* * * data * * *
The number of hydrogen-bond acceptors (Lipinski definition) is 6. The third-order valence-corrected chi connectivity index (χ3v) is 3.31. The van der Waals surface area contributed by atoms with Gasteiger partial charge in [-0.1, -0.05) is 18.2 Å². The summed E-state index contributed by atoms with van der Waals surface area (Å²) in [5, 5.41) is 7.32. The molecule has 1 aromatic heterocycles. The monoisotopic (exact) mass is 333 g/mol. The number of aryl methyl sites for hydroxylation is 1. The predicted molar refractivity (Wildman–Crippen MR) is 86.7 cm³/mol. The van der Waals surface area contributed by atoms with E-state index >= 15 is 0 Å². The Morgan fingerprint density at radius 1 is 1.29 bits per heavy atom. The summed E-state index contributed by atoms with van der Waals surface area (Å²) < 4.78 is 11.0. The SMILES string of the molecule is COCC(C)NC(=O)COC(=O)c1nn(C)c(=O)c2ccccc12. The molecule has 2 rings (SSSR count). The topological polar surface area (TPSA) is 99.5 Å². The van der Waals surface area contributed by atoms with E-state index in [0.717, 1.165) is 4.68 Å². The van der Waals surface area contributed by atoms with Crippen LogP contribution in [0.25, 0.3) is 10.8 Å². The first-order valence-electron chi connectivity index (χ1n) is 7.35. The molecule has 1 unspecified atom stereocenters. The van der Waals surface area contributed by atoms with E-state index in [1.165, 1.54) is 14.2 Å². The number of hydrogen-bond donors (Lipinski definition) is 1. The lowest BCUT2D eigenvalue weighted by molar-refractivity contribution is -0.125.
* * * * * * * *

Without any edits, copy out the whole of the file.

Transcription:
The number of hydrogen-bond acceptors (Lipinski definition) is 6. The third-order valence-corrected chi connectivity index (χ3v) is 3.31. The van der Waals surface area contributed by atoms with Gasteiger partial charge in [-0.1, -0.05) is 18.2 Å². The summed E-state index contributed by atoms with van der Waals surface area (Å²) in [5, 5.41) is 7.32. The molecule has 1 aromatic heterocycles. The monoisotopic (exact) mass is 333 g/mol. The number of aryl methyl sites for hydroxylation is 1. The predicted molar refractivity (Wildman–Crippen MR) is 86.7 cm³/mol. The van der Waals surface area contributed by atoms with E-state index >= 15 is 0 Å². The Morgan fingerprint density at radius 1 is 1.29 bits per heavy atom. The summed E-state index contributed by atoms with van der Waals surface area (Å²) < 4.78 is 11.0. The SMILES string of the molecule is COCC(C)NC(=O)COC(=O)c1nn(C)c(=O)c2ccccc12. The molecule has 2 rings (SSSR count). The topological polar surface area (TPSA) is 99.5 Å². The van der Waals surface area contributed by atoms with E-state index in [0.717, 1.165) is 4.68 Å². The van der Waals surface area contributed by atoms with Crippen LogP contribution in [0.25, 0.3) is 10.8 Å². The first-order valence-electron chi connectivity index (χ1n) is 7.35. The molecule has 1 unspecified atom stereocenters. The van der Waals surface area contributed by atoms with E-state index in [1.165, 1.54) is 14.2 Å². The number of hydrogen-bond donors (Lipinski definition) is 1. The lowest BCUT2D eigenvalue weighted by molar-refractivity contribution is -0.125.